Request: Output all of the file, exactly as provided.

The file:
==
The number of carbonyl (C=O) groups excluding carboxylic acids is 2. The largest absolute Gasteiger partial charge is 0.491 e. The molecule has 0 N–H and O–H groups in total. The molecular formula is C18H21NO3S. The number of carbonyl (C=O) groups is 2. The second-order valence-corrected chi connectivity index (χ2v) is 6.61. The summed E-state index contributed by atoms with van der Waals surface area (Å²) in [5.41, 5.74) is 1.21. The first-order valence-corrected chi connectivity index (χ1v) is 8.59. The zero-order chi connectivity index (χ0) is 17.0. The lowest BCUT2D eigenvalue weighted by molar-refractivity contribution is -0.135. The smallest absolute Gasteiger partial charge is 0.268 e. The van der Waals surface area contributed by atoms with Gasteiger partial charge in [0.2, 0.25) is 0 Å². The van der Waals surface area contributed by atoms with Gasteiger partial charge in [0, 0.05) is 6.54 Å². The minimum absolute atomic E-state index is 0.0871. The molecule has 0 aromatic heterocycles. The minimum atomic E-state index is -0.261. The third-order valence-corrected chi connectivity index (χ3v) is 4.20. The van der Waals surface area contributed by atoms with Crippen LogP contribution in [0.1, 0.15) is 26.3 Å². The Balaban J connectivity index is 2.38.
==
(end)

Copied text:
The number of carbonyl (C=O) groups excluding carboxylic acids is 2. The largest absolute Gasteiger partial charge is 0.491 e. The molecule has 0 N–H and O–H groups in total. The molecular formula is C18H21NO3S. The number of carbonyl (C=O) groups is 2. The second-order valence-corrected chi connectivity index (χ2v) is 6.61. The summed E-state index contributed by atoms with van der Waals surface area (Å²) in [5.41, 5.74) is 1.21. The first-order valence-corrected chi connectivity index (χ1v) is 8.59. The zero-order chi connectivity index (χ0) is 17.0. The lowest BCUT2D eigenvalue weighted by molar-refractivity contribution is -0.135. The smallest absolute Gasteiger partial charge is 0.268 e. The van der Waals surface area contributed by atoms with Gasteiger partial charge in [0.2, 0.25) is 0 Å². The van der Waals surface area contributed by atoms with Gasteiger partial charge in [0, 0.05) is 6.54 Å². The minimum absolute atomic E-state index is 0.0871. The molecule has 0 aromatic heterocycles. The minimum atomic E-state index is -0.261. The third-order valence-corrected chi connectivity index (χ3v) is 4.20. The van der Waals surface area contributed by atoms with Crippen LogP contribution in [0.1, 0.15) is 26.3 Å². The Balaban J connectivity index is 2.38.